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Stress and anxiety can be toxic to kids right from the start. A mother’s stress is her baby’s stress, and too much stress is a bad thing for the developing fetus. Prenatal stress can be a significant factor in reduced brain development, memory, and cognition. (Huizink, Mulder & Buitelaar, 2004) High levels of stress during pregnancy can also result in an alteration of immune regulation in the fetus. (Wadhwa, Sandman & Garite, 2001) “Prenatal stress can change the brain forever,” argues Tallie Baram, a neurologist with the University of California, Irvine. “Stress changes how genes are expressed throughout life.” (Boyd, 11-20-08)

Of course, there are many things that can cause stress, such as financial problems, depression, or other adverse life events. But of particular concern is the stress induced by physical abuse, domestic violence or other conflict. Such stress increases the risk for low birth weight, poor immune regulation, and a generally less-healthy baby. (Boy & Salihu, 2004) Another side effect of too much stress is that it increases the likelihood that the mother will engage in other behaviors that pose a risk to her developing baby, such as smoking, drinking, or using drugs. (Martin et al., 2001; Martin, Beaumont & Kupper, 2003; Parker, McFarlane & Soeken, 1994)

Stress is also commonly intertwined with depression, and the physiological environment brought about by depression can also cause problems. One study showed that women with significant depressive symptoms were nearly twice as likely to deliver a preterm baby. (Rubin, 10-23-08) A mother’s overall mood can also alter the developmental temperament of her baby. (see the basic temperaments described in chapter 6) “Temperament is not only genetically determined,” says Catherine Monk, a Columbia University psychologist. “It is constructed throughout early development and, in part, in utero exposure to the mother’s mood.” (Laber-Warren, 2009) One study examining children of depression found that the number of months of maternal depression they experienced in the womb was one of the best predictors of preschool children’s baseline cortisol stress levels. (Dawson, 1999; More on the effects of depression during pregnancy can be found in our chapter on Parental Depression)

Numerous studies have found a link between prenatal stress and poor outcomes later on. Infants whose pregnant mothers developed posttraumatic stress disorder after the September 11 terrorist attacks were found to be more easily upset by loud noises and unfamiliar people. In another study of thousands of women in England, those who ranked in the top 15% for anxiety during pregnancy had children with double the rate of emotional and behavioral problems at 10-years-old. Subjecting pregnant monkeys to loud car-horn blasts at unpredictable intervals over just a 10-minute period per day for one-quarter of their pregnancy induced enough stress that their infants had a hippocampus that was 10% smaller at 3-years-old, and these monkeys also showed other impairments. (LaberWarren, 2009) In perhaps one of the more troubling examples, a study known as “project ice storm” surveyed nearly 150 expectant mothers who spent up to 40 days without power in Quebec during a 1998 ice storm. In 2008 researchers released the results of the study, which showed that the added stress the mothers endured appeared to have had “significant effects (on their children)…in every area of development that we have examined.” For example the children whose mothers endured extra stress in the womb had lower-than-average IQ’s and language skills at age 5. (Carmichael, 2-23-09)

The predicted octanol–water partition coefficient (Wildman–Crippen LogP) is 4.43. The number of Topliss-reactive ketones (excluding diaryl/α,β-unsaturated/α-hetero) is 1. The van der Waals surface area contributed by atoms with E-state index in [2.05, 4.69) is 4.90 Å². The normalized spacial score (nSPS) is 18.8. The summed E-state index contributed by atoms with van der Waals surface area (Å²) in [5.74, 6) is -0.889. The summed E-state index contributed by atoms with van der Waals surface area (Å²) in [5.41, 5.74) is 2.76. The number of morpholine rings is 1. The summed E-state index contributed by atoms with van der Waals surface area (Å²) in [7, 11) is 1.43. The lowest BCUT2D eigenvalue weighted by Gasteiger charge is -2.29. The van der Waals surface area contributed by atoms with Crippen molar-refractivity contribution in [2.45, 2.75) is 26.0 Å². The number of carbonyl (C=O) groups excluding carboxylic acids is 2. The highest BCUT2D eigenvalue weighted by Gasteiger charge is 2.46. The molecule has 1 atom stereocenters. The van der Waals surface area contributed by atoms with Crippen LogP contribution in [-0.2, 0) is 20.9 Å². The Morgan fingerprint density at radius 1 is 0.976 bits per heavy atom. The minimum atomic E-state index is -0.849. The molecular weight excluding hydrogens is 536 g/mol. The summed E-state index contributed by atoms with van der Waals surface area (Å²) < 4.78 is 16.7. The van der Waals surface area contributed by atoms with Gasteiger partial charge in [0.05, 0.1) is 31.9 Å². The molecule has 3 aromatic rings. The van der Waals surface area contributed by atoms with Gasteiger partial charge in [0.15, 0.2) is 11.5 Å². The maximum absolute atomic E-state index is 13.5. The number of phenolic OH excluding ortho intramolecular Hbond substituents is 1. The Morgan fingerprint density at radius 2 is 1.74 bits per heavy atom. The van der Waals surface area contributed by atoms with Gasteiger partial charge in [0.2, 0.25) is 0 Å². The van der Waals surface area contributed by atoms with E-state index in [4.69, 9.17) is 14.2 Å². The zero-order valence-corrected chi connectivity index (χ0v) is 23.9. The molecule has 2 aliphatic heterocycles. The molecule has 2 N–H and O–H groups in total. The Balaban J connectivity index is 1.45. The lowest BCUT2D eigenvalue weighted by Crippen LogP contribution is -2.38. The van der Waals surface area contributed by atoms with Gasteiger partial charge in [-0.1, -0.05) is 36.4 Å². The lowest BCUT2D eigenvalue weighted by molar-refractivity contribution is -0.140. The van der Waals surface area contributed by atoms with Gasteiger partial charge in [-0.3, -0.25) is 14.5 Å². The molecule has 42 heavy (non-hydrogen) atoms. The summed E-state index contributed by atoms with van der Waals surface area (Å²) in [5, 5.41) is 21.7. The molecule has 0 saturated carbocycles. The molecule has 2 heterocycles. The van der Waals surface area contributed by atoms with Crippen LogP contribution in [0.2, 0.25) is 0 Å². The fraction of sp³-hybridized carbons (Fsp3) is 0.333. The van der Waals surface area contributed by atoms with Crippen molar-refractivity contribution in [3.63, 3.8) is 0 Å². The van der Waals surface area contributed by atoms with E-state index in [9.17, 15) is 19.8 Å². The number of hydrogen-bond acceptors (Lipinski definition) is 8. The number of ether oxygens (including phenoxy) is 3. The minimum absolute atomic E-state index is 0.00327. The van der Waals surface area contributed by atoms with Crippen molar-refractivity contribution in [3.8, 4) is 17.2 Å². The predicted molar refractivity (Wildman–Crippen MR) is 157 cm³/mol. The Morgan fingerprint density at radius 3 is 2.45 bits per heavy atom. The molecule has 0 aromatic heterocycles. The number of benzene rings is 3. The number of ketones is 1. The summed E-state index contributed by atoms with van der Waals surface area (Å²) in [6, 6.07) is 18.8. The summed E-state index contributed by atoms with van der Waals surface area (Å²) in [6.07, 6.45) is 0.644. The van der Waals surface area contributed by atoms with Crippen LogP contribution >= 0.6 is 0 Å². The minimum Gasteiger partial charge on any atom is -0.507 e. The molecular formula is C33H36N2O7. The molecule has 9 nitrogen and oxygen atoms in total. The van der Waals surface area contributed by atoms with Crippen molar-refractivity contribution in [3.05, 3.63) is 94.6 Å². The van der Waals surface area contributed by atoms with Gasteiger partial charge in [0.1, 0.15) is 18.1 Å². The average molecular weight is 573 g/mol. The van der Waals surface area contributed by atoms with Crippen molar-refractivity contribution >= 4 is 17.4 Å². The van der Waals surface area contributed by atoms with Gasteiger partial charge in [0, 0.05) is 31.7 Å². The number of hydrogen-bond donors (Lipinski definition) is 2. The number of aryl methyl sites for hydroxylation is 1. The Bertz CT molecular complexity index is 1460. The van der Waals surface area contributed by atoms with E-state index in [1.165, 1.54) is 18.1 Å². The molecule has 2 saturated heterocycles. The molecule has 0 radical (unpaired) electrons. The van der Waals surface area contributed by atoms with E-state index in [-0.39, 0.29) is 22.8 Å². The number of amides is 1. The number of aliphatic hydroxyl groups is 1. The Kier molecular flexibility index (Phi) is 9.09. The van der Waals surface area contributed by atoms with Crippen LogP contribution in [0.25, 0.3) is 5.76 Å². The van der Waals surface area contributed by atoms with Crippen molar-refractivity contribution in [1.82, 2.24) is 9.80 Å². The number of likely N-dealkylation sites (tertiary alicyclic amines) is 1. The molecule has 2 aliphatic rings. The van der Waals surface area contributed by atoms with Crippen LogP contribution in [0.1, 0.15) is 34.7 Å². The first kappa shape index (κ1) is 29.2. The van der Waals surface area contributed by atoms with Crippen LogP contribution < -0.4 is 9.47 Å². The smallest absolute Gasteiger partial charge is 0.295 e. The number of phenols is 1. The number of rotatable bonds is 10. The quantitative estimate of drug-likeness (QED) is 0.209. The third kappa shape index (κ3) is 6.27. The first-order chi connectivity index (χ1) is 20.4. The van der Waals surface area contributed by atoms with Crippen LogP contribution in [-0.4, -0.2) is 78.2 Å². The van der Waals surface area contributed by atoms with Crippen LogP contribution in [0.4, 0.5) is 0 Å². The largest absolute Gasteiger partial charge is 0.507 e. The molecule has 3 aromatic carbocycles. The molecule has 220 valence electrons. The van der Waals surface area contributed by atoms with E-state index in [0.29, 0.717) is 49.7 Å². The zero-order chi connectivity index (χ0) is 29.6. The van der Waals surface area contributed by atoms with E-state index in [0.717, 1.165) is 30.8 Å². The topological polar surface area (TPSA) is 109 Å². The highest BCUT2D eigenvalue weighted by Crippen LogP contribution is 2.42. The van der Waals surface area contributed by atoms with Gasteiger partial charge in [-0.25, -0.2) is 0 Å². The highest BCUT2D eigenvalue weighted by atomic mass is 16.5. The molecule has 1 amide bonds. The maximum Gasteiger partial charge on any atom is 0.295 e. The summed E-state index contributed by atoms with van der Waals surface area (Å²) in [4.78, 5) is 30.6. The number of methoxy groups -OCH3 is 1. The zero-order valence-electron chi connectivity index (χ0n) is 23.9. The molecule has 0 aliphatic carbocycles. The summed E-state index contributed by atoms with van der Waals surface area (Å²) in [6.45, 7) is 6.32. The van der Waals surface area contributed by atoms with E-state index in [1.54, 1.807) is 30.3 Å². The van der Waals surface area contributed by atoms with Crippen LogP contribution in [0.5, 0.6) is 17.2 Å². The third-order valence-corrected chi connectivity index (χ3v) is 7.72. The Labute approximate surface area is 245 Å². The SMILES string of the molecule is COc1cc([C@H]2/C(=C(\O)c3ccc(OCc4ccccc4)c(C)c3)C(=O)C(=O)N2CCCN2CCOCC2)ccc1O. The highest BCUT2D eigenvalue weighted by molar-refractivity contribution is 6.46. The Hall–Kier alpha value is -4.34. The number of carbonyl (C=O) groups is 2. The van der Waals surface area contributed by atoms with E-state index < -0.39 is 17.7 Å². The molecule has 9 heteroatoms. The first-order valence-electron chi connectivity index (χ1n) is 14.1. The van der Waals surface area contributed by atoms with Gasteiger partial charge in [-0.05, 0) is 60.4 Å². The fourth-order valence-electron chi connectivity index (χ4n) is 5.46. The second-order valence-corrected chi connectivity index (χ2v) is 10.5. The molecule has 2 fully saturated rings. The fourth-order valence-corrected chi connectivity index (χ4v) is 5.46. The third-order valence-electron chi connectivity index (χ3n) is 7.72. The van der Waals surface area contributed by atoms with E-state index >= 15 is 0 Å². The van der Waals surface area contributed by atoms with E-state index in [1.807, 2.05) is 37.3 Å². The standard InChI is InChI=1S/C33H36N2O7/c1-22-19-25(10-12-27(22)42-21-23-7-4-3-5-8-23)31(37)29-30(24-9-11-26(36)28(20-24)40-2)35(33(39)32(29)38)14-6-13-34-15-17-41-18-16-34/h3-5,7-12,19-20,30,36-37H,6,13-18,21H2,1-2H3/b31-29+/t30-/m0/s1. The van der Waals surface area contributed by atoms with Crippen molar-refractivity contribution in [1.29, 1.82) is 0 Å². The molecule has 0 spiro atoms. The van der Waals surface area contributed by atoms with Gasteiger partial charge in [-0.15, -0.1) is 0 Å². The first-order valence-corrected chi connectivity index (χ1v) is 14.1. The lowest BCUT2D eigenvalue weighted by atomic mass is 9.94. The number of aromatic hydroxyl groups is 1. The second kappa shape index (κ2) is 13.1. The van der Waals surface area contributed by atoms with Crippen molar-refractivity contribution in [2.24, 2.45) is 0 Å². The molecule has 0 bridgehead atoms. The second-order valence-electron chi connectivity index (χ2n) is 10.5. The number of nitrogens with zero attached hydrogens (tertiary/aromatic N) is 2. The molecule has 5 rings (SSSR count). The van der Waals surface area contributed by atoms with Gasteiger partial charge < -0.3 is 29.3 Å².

Factors That Determine If Prenatal Stress Will Harm The Baby
All of these things, however, shouldn’t stress parents out too much (irony intended). Such findings must be taken with a grain of salt. As with all things, the key to health lies in balance, so it’s not as if a baby will be ruined should their parent endure a stressful event or two. Research has shown that some stress can even be beneficial. “Just as challenges can bring out the best in adults, prenatal stress seems to benefit children sometimes,” notes Emily Laber-Warren (2009). “Two-year-olds whose mothers were moderately anxious or depressed during pregnancy performed better than average on reasoning and coordination tasks such as solving puzzles, stacking blocks, and manipulating small objects.” This doesn’t mean you should aim for stress during pregnancy, but don’t panic if some should occur. What’s most harmful is chronic stress that subjects a baby to continuous elevated stress hormones.

What happens after birth is just as important. Research by Catherine Monk and her colleagues has shown that 4-month-old infants who showed elevated stress hormones in their saliva had mothers who were anxious and/or depressed both before the birth and afterwards. When moms were caring and attuned to their babies, the infants’ cortisol levels were normal, even if they were subjected to elevated stress during the pregnancy. Nurturing and mental stimulation can reverse the effects of a compromised pregnancy. Once again, the proper care and comforting is capable of eroding past negative experiences. As noted by Marla Weinstock-Rosin, a psychopharmacologist at Hebrew University in Jerusalem, “You can look at it as though the system has been primed. But if nothing else bad happens and everything is calm, it may well be all right.” (Laber-Warren, 2009)

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